Video of the Day Dancing Plague
Under his solo moniker Dancing Plague, Spokane-bred, Portland-based artist Conor Knowles masterly combines gloomy and brooding goth-tinged darkwave moods with intensely turbulent and uncompromising EBM and techno driving rhythms peppered with emotionally charged lyrics and haunted by his unmistakable profound baritone. Depression, anxiety, and a solid understanding of mortality give his music an authenticity felt in the highly cathartic transference that takes place during his expulsion of inner demons. His love, commitment, and hard work are summed up in his own words given in an old interview with inlander.com, “I put everything I have into this project,” he says. “I think that all of myself is in my music.”
The darkwave artist, also half of dream pop/goth duo Psychic Guilt, has announced the release of his sophomore album “Too Still” due out August 30th via Dead Age Records (CD/Cassette/Digital) and Wave Records (Vinyl), freshly anticipated by the video of the first single aptly titled “No Life”, exploring the devastating and destructive nature illness inflicts upon those who want to help.
Bright obsessive technoid keyboard chords ebb and flow through the manic depressive battle between the dark sinister dance-inducing rhythm of throbbing basslines and the high strung spastic synth strikes as deep dire, and fearful male vocals shift between dead, detached dirges masking hidden anger and beautifully emotional operatic pleas held in silent suffering balanced and made whole by the energetic, poignant, hard-hitting drum beats blending the bipolar union of limb pain and tense rage.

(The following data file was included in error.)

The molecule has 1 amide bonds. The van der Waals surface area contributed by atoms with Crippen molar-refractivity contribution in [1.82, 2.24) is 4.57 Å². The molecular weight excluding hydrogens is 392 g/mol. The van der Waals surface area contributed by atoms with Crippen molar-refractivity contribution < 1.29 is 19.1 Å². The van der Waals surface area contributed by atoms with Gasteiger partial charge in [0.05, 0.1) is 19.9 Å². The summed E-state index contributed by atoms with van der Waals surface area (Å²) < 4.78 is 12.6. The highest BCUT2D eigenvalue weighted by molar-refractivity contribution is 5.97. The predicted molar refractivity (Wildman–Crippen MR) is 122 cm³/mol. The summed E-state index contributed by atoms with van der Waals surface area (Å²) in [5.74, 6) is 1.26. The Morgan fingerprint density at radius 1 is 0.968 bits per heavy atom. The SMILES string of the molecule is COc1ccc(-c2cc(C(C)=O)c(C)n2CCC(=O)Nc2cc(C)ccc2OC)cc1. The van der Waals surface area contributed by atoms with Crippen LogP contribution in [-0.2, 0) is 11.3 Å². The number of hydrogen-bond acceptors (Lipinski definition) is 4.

Dark, deeply honest lyrics depict the twisted, confusing, and sick emotions experienced when a loved one is battling addiction. Watching a person harm themselves causes feelings of abandonment that lead to self-inflicted punishment. A loving subconscious desire to be close goes unnoticed as silence, lies, and fear change honor and pride into mistrust and shame. Unnatural feelings of anger and the inability to forgive reveals one of the hardest truths of addiction. You enabled them with fear and kept them ill with your ignorant attempts at help. The subconscious suffering tragically shared out of love triggers dangerous doubt in a serious life- long recovery process.
A look through the peephole exposes two haunted figures limping into a monochromatic backdrop painted in flat shades of grey. Time-lapse photography encapsulates an entire night in 4:30 minutes pointing out the intense energy consumed by the party animals as one puts on a negligee and nervously cleans while the other sits calmly like a king waiting to e served. A comedic performance as ghosts lightens the lyrical tragedy that compares substance abuse to death putting an emphasis on the divergence of feelings endured by all involved.
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